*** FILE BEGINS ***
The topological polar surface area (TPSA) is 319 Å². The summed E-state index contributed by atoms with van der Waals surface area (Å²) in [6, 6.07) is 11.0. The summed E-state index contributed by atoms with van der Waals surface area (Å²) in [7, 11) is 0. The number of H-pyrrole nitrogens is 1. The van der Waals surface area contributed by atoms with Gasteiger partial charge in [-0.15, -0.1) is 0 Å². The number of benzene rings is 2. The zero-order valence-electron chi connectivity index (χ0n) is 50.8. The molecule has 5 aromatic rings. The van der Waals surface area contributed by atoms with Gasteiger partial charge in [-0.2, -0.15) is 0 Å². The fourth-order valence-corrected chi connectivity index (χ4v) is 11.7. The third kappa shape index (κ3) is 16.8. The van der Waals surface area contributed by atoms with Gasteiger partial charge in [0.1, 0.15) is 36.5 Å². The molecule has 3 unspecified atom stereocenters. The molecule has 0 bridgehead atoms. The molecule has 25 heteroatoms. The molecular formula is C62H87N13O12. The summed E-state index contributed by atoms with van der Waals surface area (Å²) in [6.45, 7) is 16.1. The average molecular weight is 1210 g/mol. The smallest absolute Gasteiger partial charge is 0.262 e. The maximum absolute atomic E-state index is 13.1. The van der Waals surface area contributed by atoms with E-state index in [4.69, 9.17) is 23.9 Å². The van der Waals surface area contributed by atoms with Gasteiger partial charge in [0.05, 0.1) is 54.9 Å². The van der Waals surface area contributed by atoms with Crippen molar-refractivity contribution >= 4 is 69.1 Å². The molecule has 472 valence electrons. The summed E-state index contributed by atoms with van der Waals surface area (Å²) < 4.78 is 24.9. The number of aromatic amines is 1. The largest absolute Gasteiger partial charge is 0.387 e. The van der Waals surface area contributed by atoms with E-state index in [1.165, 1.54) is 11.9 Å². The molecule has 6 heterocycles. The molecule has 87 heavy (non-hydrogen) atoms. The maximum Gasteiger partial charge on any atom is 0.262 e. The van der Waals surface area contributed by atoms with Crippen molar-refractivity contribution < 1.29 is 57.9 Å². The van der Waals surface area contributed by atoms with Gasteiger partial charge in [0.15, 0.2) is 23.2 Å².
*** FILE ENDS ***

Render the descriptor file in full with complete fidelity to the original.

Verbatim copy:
The topological polar surface area (TPSA) is 319 Å². The summed E-state index contributed by atoms with van der Waals surface area (Å²) in [6, 6.07) is 11.0. The summed E-state index contributed by atoms with van der Waals surface area (Å²) in [7, 11) is 0. The number of H-pyrrole nitrogens is 1. The van der Waals surface area contributed by atoms with Gasteiger partial charge in [-0.15, -0.1) is 0 Å². The number of benzene rings is 2. The zero-order valence-electron chi connectivity index (χ0n) is 50.8. The molecule has 5 aromatic rings. The van der Waals surface area contributed by atoms with Gasteiger partial charge in [-0.2, -0.15) is 0 Å². The fourth-order valence-corrected chi connectivity index (χ4v) is 11.7. The third kappa shape index (κ3) is 16.8. The van der Waals surface area contributed by atoms with Gasteiger partial charge in [0.1, 0.15) is 36.5 Å². The molecule has 3 unspecified atom stereocenters. The molecule has 0 bridgehead atoms. The molecule has 25 heteroatoms. The molecular formula is C62H87N13O12. The summed E-state index contributed by atoms with van der Waals surface area (Å²) in [6.45, 7) is 16.1. The average molecular weight is 1210 g/mol. The smallest absolute Gasteiger partial charge is 0.262 e. The maximum absolute atomic E-state index is 13.1. The van der Waals surface area contributed by atoms with E-state index in [4.69, 9.17) is 23.9 Å². The van der Waals surface area contributed by atoms with Gasteiger partial charge in [0.05, 0.1) is 54.9 Å². The van der Waals surface area contributed by atoms with Crippen molar-refractivity contribution >= 4 is 69.1 Å². The molecule has 472 valence electrons. The summed E-state index contributed by atoms with van der Waals surface area (Å²) < 4.78 is 24.9. The number of aromatic amines is 1. The largest absolute Gasteiger partial charge is 0.387 e. The van der Waals surface area contributed by atoms with E-state index in [1.165, 1.54) is 11.9 Å². The molecule has 6 heterocycles. The molecule has 87 heavy (non-hydrogen) atoms. The maximum Gasteiger partial charge on any atom is 0.262 e. The van der Waals surface area contributed by atoms with Crippen molar-refractivity contribution < 1.29 is 57.9 Å². The van der Waals surface area contributed by atoms with Gasteiger partial charge in [0.15, 0.2) is 23.2 Å².